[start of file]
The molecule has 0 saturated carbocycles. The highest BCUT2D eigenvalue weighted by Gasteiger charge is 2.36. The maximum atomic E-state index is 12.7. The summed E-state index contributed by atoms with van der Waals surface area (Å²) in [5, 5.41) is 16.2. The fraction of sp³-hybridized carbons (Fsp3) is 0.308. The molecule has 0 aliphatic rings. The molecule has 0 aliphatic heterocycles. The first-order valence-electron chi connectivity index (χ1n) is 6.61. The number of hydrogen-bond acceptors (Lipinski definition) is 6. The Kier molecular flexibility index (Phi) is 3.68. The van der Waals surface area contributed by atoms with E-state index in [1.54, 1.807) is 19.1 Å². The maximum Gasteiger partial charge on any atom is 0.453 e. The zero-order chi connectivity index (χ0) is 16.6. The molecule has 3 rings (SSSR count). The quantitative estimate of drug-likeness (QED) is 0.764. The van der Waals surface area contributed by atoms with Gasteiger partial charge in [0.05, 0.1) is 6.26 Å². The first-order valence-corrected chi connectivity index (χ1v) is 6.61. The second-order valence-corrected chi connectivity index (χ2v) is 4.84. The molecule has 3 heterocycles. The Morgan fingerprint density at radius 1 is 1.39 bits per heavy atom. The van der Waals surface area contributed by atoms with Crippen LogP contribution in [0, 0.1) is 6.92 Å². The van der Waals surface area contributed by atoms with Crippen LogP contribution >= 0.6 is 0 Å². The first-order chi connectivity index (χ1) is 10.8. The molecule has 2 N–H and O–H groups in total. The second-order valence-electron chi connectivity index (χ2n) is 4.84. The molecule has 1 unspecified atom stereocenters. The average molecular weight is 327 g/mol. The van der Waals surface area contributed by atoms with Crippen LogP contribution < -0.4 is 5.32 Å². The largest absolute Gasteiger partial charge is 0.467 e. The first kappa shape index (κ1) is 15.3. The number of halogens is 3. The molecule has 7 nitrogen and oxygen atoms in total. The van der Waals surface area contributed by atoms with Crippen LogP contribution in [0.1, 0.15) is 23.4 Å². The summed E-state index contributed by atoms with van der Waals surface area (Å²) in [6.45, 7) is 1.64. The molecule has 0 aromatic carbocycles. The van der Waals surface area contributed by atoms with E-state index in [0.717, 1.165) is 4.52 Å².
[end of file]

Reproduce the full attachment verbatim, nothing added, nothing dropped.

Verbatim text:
The molecule has 0 saturated carbocycles. The highest BCUT2D eigenvalue weighted by Gasteiger charge is 2.36. The maximum atomic E-state index is 12.7. The summed E-state index contributed by atoms with van der Waals surface area (Å²) in [5, 5.41) is 16.2. The fraction of sp³-hybridized carbons (Fsp3) is 0.308. The molecule has 0 aliphatic rings. The molecule has 0 aliphatic heterocycles. The first-order valence-electron chi connectivity index (χ1n) is 6.61. The number of hydrogen-bond acceptors (Lipinski definition) is 6. The Kier molecular flexibility index (Phi) is 3.68. The van der Waals surface area contributed by atoms with E-state index in [1.54, 1.807) is 19.1 Å². The maximum Gasteiger partial charge on any atom is 0.453 e. The zero-order chi connectivity index (χ0) is 16.6. The molecule has 3 rings (SSSR count). The quantitative estimate of drug-likeness (QED) is 0.764. The van der Waals surface area contributed by atoms with Gasteiger partial charge in [0.05, 0.1) is 6.26 Å². The first-order valence-corrected chi connectivity index (χ1v) is 6.61. The second-order valence-corrected chi connectivity index (χ2v) is 4.84. The molecule has 3 heterocycles. The Morgan fingerprint density at radius 1 is 1.39 bits per heavy atom. The van der Waals surface area contributed by atoms with Crippen LogP contribution in [0, 0.1) is 6.92 Å². The van der Waals surface area contributed by atoms with Crippen LogP contribution >= 0.6 is 0 Å². The first-order chi connectivity index (χ1) is 10.8. The molecule has 2 N–H and O–H groups in total. The second-order valence-electron chi connectivity index (χ2n) is 4.84. The molecule has 1 unspecified atom stereocenters. The average molecular weight is 327 g/mol. The van der Waals surface area contributed by atoms with Crippen LogP contribution < -0.4 is 5.32 Å². The largest absolute Gasteiger partial charge is 0.467 e. The first kappa shape index (κ1) is 15.3. The number of halogens is 3. The molecule has 7 nitrogen and oxygen atoms in total. The van der Waals surface area contributed by atoms with Crippen LogP contribution in [0.1, 0.15) is 23.4 Å². The summed E-state index contributed by atoms with van der Waals surface area (Å²) in [6.45, 7) is 1.64. The molecule has 0 aromatic carbocycles. The van der Waals surface area contributed by atoms with E-state index in [0.717, 1.165) is 4.52 Å².